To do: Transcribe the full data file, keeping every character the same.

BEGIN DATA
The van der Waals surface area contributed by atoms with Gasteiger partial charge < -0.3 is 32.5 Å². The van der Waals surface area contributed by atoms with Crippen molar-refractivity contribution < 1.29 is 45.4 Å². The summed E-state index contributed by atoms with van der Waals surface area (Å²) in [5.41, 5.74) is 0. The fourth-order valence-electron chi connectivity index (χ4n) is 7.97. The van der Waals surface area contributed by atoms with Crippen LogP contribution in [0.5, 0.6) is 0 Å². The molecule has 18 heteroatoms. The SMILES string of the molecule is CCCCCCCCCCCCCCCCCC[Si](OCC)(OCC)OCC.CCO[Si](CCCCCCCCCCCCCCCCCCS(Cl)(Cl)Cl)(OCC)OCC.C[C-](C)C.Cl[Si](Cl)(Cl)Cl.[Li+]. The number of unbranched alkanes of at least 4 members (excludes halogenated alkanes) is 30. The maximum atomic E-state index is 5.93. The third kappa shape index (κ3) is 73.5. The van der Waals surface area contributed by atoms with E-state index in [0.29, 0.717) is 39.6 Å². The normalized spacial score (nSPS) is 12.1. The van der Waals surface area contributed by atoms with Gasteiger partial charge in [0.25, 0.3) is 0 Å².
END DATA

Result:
The van der Waals surface area contributed by atoms with Gasteiger partial charge < -0.3 is 32.5 Å². The van der Waals surface area contributed by atoms with Crippen molar-refractivity contribution < 1.29 is 45.4 Å². The summed E-state index contributed by atoms with van der Waals surface area (Å²) in [5.41, 5.74) is 0. The fourth-order valence-electron chi connectivity index (χ4n) is 7.97. The van der Waals surface area contributed by atoms with Crippen LogP contribution in [0.5, 0.6) is 0 Å². The molecule has 18 heteroatoms. The SMILES string of the molecule is CCCCCCCCCCCCCCCCCC[Si](OCC)(OCC)OCC.CCO[Si](CCCCCCCCCCCCCCCCCCS(Cl)(Cl)Cl)(OCC)OCC.C[C-](C)C.Cl[Si](Cl)(Cl)Cl.[Li+]. The number of unbranched alkanes of at least 4 members (excludes halogenated alkanes) is 30. The maximum atomic E-state index is 5.93. The third kappa shape index (κ3) is 73.5. The van der Waals surface area contributed by atoms with E-state index in [0.29, 0.717) is 39.6 Å². The normalized spacial score (nSPS) is 12.1. The van der Waals surface area contributed by atoms with Gasteiger partial charge in [0.25, 0.3) is 0 Å².